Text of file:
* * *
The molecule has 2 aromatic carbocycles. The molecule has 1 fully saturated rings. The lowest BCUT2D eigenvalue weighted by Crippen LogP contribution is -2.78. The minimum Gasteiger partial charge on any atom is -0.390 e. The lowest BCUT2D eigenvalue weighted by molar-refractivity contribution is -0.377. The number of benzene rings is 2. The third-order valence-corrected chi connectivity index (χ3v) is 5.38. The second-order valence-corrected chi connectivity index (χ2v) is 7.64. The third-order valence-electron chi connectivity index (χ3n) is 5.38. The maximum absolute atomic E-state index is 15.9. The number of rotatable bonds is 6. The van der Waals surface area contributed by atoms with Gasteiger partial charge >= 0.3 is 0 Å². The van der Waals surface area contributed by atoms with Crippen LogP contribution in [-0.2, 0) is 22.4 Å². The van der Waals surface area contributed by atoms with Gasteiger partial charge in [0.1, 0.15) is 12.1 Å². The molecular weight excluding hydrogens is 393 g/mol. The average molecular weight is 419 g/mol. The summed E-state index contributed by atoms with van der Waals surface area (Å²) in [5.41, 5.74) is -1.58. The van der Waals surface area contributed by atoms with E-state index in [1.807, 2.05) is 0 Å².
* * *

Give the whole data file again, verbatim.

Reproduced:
The molecule has 2 aromatic carbocycles. The molecule has 1 fully saturated rings. The lowest BCUT2D eigenvalue weighted by Crippen LogP contribution is -2.78. The minimum Gasteiger partial charge on any atom is -0.390 e. The lowest BCUT2D eigenvalue weighted by molar-refractivity contribution is -0.377. The number of benzene rings is 2. The third-order valence-corrected chi connectivity index (χ3v) is 5.38. The second-order valence-corrected chi connectivity index (χ2v) is 7.64. The third-order valence-electron chi connectivity index (χ3n) is 5.38. The maximum absolute atomic E-state index is 15.9. The number of rotatable bonds is 6. The van der Waals surface area contributed by atoms with Gasteiger partial charge >= 0.3 is 0 Å². The van der Waals surface area contributed by atoms with Crippen LogP contribution in [-0.2, 0) is 22.4 Å². The van der Waals surface area contributed by atoms with Gasteiger partial charge in [0.1, 0.15) is 12.1 Å². The molecular weight excluding hydrogens is 393 g/mol. The average molecular weight is 419 g/mol. The summed E-state index contributed by atoms with van der Waals surface area (Å²) in [5.41, 5.74) is -1.58. The van der Waals surface area contributed by atoms with E-state index in [1.807, 2.05) is 0 Å².